I bring you part three in the saga of Alvin Wilkinson versus East Riding Council.

As I reported in part one, Alvin was forced to cover up his pre-pack fruit & veg display set up outside his Countdown Stores in Hornsea, East Yorkshire. We thought it was down to jealous complaints by other retailers in the vicinity, or we assumed.

Part two (C-Store, June 20) saw Alvin being told that, owing to the number of anonymous complaints, he would have to shorten the space he took up out front. Yep: ‘elf ‘n’ safety.

Part three: an official in a high-vis jacket with an ID card slung round his neck showed up and asked Alvin if they could have a quiet word. Alvin thought the guy was from the police as he had earlier reported an incident.

The bloke then said: “Anything you say can be taken down and used in evidence against you.”

As Alvin said in his Yorkshire brogue: “I thought it were police.”

But no, it were jobsworth from the council.

A lengthy discussion followed. Alvin was told that he could only extend between 6-8in in front of his store (about the size of a punnet of strawberries, more of which later). At present his shelving extends 15-20in. It’s also got to be 2ft above the pavement, but can go as high as it likes.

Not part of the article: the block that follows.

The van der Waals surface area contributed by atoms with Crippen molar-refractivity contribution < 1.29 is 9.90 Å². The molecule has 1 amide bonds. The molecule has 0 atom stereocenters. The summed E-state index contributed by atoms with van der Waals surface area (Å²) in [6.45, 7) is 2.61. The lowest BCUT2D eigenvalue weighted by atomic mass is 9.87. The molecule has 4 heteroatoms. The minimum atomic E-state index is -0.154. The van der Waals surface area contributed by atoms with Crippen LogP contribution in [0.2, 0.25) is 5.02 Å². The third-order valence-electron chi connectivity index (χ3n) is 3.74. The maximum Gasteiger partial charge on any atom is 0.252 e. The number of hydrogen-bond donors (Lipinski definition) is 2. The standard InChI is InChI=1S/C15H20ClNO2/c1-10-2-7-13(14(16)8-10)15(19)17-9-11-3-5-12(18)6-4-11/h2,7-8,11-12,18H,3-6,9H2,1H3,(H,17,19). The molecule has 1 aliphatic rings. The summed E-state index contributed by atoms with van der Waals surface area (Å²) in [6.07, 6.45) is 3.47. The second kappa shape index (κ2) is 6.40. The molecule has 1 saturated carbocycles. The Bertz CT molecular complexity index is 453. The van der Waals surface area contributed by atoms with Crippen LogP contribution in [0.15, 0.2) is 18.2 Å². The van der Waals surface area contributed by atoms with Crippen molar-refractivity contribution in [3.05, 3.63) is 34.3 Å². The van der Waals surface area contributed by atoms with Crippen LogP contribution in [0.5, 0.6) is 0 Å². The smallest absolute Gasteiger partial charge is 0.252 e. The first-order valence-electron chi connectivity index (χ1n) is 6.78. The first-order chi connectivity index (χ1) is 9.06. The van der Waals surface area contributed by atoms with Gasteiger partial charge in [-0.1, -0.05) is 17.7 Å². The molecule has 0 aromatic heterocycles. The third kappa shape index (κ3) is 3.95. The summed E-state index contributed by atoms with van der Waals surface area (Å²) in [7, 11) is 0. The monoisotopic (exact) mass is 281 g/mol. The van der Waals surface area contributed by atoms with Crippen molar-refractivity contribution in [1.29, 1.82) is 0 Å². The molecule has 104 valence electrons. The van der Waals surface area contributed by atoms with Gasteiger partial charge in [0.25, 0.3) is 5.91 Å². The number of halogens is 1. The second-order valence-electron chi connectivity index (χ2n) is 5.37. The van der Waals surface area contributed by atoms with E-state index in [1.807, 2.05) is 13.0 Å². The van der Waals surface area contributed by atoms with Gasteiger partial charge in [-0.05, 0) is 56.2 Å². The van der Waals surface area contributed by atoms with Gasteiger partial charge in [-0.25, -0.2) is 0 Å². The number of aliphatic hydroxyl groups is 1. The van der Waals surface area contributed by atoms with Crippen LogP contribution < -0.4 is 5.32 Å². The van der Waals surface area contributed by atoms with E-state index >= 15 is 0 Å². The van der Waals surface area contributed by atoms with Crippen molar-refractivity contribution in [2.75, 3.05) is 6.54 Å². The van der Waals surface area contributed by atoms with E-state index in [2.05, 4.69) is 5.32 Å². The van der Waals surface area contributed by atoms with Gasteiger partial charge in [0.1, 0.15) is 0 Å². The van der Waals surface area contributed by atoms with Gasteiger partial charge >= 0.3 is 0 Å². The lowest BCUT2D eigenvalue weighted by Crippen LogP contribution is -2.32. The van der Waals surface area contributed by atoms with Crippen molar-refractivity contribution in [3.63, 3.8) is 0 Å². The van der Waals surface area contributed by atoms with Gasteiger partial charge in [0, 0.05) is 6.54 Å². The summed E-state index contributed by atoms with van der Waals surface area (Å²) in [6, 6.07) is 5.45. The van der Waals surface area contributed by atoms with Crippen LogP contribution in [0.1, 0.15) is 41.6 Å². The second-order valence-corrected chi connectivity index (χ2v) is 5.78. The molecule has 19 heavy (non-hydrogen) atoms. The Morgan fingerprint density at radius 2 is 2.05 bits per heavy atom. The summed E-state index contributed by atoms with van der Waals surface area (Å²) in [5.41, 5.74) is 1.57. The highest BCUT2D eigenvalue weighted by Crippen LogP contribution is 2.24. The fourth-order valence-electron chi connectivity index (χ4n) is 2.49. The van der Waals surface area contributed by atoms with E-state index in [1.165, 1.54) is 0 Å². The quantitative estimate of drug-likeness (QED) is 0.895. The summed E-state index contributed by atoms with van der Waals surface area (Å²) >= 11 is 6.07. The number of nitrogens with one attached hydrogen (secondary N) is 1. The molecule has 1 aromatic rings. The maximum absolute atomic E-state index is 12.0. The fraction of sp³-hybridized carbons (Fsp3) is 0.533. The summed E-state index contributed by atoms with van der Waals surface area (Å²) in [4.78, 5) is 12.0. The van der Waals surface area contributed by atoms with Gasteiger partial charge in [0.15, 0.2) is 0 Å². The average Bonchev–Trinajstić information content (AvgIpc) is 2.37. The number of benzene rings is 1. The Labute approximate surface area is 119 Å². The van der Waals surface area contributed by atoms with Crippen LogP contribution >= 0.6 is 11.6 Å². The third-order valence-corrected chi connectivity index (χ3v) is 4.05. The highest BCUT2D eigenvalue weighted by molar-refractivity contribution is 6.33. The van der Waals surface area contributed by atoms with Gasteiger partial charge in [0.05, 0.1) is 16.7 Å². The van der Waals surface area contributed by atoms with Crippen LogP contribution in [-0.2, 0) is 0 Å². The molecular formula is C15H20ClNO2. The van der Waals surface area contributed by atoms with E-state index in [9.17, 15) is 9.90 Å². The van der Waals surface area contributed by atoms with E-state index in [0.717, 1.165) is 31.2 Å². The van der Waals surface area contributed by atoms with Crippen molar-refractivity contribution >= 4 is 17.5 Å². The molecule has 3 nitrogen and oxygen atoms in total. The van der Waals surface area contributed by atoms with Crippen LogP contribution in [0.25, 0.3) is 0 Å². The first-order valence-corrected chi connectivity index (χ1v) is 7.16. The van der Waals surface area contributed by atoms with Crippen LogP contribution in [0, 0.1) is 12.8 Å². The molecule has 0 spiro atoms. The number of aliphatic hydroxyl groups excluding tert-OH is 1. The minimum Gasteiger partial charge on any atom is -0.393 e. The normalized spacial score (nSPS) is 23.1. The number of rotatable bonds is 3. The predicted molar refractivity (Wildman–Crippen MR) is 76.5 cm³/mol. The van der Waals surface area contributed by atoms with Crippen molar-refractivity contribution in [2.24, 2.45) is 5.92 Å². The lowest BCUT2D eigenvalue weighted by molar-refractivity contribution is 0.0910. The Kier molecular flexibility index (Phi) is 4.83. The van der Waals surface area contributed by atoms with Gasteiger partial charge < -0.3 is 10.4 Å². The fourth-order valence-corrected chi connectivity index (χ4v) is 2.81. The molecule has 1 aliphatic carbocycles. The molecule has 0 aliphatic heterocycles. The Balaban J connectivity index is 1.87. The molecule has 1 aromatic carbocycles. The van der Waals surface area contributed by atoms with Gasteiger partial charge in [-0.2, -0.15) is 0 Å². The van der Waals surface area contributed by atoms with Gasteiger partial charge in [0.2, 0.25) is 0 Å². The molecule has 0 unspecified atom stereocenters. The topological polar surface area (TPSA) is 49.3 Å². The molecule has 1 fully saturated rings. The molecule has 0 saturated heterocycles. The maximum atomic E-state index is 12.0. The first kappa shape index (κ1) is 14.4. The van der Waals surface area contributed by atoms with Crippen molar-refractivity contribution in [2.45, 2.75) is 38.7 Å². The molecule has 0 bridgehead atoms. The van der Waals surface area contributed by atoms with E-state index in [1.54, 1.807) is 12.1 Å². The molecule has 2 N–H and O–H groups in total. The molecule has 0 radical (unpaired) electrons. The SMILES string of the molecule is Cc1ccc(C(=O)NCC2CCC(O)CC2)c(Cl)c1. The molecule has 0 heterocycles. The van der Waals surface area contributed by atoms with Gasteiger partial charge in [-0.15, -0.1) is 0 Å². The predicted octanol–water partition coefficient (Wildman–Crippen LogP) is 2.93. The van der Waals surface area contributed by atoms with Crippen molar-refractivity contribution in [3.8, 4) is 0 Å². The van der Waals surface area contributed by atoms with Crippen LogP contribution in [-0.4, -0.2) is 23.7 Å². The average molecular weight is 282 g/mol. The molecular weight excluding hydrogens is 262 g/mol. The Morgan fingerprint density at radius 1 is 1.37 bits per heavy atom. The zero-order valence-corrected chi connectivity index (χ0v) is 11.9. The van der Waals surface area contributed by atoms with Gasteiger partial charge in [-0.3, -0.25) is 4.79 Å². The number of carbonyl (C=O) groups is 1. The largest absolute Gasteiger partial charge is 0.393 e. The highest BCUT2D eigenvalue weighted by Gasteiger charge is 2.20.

In part two of this saga I mentioned that Alvin should complain about the shop up the road on a tit-for-tat basis. He did and that shop must also desist. In fact, it already has.

Alvin’s been given seven days to Do Something. I write this on the day Wimbledon fortnight begins.

As I mentioned in the last issue, Alvin was selling 60 punnets of strawbs on a weekend, so this is an opportunity not to be missed.

While deciding how best to tackle the problem I suggested he fit up a member of staff in tennis whites, put a basket on her arm and send her to walk up and down outside. Brill, I thought, but turns out I am not the first to suggest this (and the council have already okayed it).

In fact, customers have made all sorts of suggestions, but this remains the best.

And after Wimbledon, change the outfit to, say, Nell Gwynne.

Hornsea also has a music festival coming up. “Tune in Alvin,” I urged. He should, because he’s getting the local vote.

I will bring you part four, eventually.